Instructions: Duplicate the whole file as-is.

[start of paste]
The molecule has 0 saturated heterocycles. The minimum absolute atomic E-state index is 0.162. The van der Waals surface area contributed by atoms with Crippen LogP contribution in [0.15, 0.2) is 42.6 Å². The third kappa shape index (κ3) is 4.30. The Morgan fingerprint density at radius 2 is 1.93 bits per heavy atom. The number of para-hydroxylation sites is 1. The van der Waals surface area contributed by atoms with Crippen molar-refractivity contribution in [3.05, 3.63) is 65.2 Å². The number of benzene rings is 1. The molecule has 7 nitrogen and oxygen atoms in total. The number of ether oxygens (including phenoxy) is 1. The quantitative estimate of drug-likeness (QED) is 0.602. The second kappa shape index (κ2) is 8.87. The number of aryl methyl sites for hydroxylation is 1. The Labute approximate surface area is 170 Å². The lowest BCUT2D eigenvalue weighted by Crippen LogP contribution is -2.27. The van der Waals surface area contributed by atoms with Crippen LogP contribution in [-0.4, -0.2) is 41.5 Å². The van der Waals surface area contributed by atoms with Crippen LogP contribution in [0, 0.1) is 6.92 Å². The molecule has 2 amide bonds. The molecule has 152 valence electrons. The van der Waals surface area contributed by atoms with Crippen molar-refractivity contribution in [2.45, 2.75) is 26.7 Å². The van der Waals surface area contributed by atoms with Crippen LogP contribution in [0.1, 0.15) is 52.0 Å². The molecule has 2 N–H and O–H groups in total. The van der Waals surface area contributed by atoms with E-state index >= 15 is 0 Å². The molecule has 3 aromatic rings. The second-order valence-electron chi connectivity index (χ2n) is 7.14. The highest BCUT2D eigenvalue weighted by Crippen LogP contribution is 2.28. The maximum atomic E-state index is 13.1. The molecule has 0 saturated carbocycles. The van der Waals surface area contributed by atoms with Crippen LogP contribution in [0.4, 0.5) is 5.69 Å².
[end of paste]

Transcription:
The molecule has 0 saturated heterocycles. The minimum absolute atomic E-state index is 0.162. The van der Waals surface area contributed by atoms with Crippen LogP contribution in [0.15, 0.2) is 42.6 Å². The third kappa shape index (κ3) is 4.30. The Morgan fingerprint density at radius 2 is 1.93 bits per heavy atom. The number of para-hydroxylation sites is 1. The van der Waals surface area contributed by atoms with Crippen molar-refractivity contribution in [3.05, 3.63) is 65.2 Å². The number of benzene rings is 1. The molecule has 7 nitrogen and oxygen atoms in total. The number of ether oxygens (including phenoxy) is 1. The quantitative estimate of drug-likeness (QED) is 0.602. The second kappa shape index (κ2) is 8.87. The number of aryl methyl sites for hydroxylation is 1. The Labute approximate surface area is 170 Å². The lowest BCUT2D eigenvalue weighted by Crippen LogP contribution is -2.27. The van der Waals surface area contributed by atoms with Crippen LogP contribution in [-0.4, -0.2) is 41.5 Å². The van der Waals surface area contributed by atoms with Crippen LogP contribution in [0, 0.1) is 6.92 Å². The molecule has 2 amide bonds. The molecule has 152 valence electrons. The van der Waals surface area contributed by atoms with Crippen molar-refractivity contribution in [2.45, 2.75) is 26.7 Å². The van der Waals surface area contributed by atoms with Crippen LogP contribution in [0.1, 0.15) is 52.0 Å². The molecule has 2 N–H and O–H groups in total. The van der Waals surface area contributed by atoms with E-state index >= 15 is 0 Å². The molecule has 3 aromatic rings. The second-order valence-electron chi connectivity index (χ2n) is 7.14. The highest BCUT2D eigenvalue weighted by Crippen LogP contribution is 2.28. The maximum atomic E-state index is 13.1. The molecule has 0 saturated carbocycles. The van der Waals surface area contributed by atoms with Crippen LogP contribution in [0.4, 0.5) is 5.69 Å².